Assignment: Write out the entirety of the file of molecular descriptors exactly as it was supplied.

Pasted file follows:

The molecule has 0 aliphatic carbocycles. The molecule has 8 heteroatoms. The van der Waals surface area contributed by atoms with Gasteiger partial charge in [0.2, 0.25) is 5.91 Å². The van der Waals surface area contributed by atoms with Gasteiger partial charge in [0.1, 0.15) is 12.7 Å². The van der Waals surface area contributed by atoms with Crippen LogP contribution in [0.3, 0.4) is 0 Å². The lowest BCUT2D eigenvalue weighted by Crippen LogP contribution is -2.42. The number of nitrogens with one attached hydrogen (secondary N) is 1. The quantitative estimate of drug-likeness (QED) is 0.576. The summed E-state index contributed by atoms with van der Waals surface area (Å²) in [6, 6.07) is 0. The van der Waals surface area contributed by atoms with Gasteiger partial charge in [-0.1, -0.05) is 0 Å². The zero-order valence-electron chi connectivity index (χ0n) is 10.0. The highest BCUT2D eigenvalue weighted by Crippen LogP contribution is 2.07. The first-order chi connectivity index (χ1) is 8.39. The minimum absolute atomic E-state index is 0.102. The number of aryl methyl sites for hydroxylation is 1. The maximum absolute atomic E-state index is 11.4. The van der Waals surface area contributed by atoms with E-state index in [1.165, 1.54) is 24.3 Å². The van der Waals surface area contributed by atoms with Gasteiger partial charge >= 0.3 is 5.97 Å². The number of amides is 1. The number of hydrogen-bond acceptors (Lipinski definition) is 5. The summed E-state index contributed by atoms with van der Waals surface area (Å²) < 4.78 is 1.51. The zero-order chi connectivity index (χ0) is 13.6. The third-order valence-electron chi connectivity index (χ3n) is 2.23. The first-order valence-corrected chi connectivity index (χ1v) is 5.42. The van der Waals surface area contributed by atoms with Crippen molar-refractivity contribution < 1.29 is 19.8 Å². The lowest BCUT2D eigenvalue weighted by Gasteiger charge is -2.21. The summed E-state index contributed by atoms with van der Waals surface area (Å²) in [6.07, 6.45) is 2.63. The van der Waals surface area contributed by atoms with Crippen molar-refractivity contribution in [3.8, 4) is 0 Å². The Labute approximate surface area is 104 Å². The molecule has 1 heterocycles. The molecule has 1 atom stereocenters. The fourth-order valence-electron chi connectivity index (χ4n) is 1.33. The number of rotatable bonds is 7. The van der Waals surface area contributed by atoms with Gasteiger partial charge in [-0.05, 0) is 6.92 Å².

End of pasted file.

The molecule has 0 aliphatic carbocycles. The molecule has 8 heteroatoms. The van der Waals surface area contributed by atoms with Gasteiger partial charge in [0.2, 0.25) is 5.91 Å². The van der Waals surface area contributed by atoms with Gasteiger partial charge in [0.1, 0.15) is 12.7 Å². The van der Waals surface area contributed by atoms with Crippen LogP contribution in [0.3, 0.4) is 0 Å². The lowest BCUT2D eigenvalue weighted by Crippen LogP contribution is -2.42. The number of nitrogens with one attached hydrogen (secondary N) is 1. The quantitative estimate of drug-likeness (QED) is 0.576. The summed E-state index contributed by atoms with van der Waals surface area (Å²) in [6, 6.07) is 0. The van der Waals surface area contributed by atoms with Gasteiger partial charge in [-0.1, -0.05) is 0 Å². The zero-order valence-electron chi connectivity index (χ0n) is 10.0. The highest BCUT2D eigenvalue weighted by Crippen LogP contribution is 2.07. The first-order chi connectivity index (χ1) is 8.39. The minimum absolute atomic E-state index is 0.102. The number of aryl methyl sites for hydroxylation is 1. The maximum absolute atomic E-state index is 11.4. The van der Waals surface area contributed by atoms with E-state index in [1.165, 1.54) is 24.3 Å². The van der Waals surface area contributed by atoms with Gasteiger partial charge >= 0.3 is 5.97 Å². The number of amides is 1. The number of hydrogen-bond acceptors (Lipinski definition) is 5. The summed E-state index contributed by atoms with van der Waals surface area (Å²) < 4.78 is 1.51. The zero-order chi connectivity index (χ0) is 13.6. The third-order valence-electron chi connectivity index (χ3n) is 2.23. The first-order valence-corrected chi connectivity index (χ1v) is 5.42. The van der Waals surface area contributed by atoms with Crippen molar-refractivity contribution < 1.29 is 19.8 Å². The lowest BCUT2D eigenvalue weighted by Gasteiger charge is -2.21. The summed E-state index contributed by atoms with van der Waals surface area (Å²) in [6.07, 6.45) is 2.63. The van der Waals surface area contributed by atoms with Crippen molar-refractivity contribution in [3.8, 4) is 0 Å². The Labute approximate surface area is 104 Å². The molecule has 1 heterocycles. The molecule has 1 atom stereocenters. The fourth-order valence-electron chi connectivity index (χ4n) is 1.33. The number of rotatable bonds is 7. The van der Waals surface area contributed by atoms with Gasteiger partial charge in [-0.05, 0) is 6.92 Å².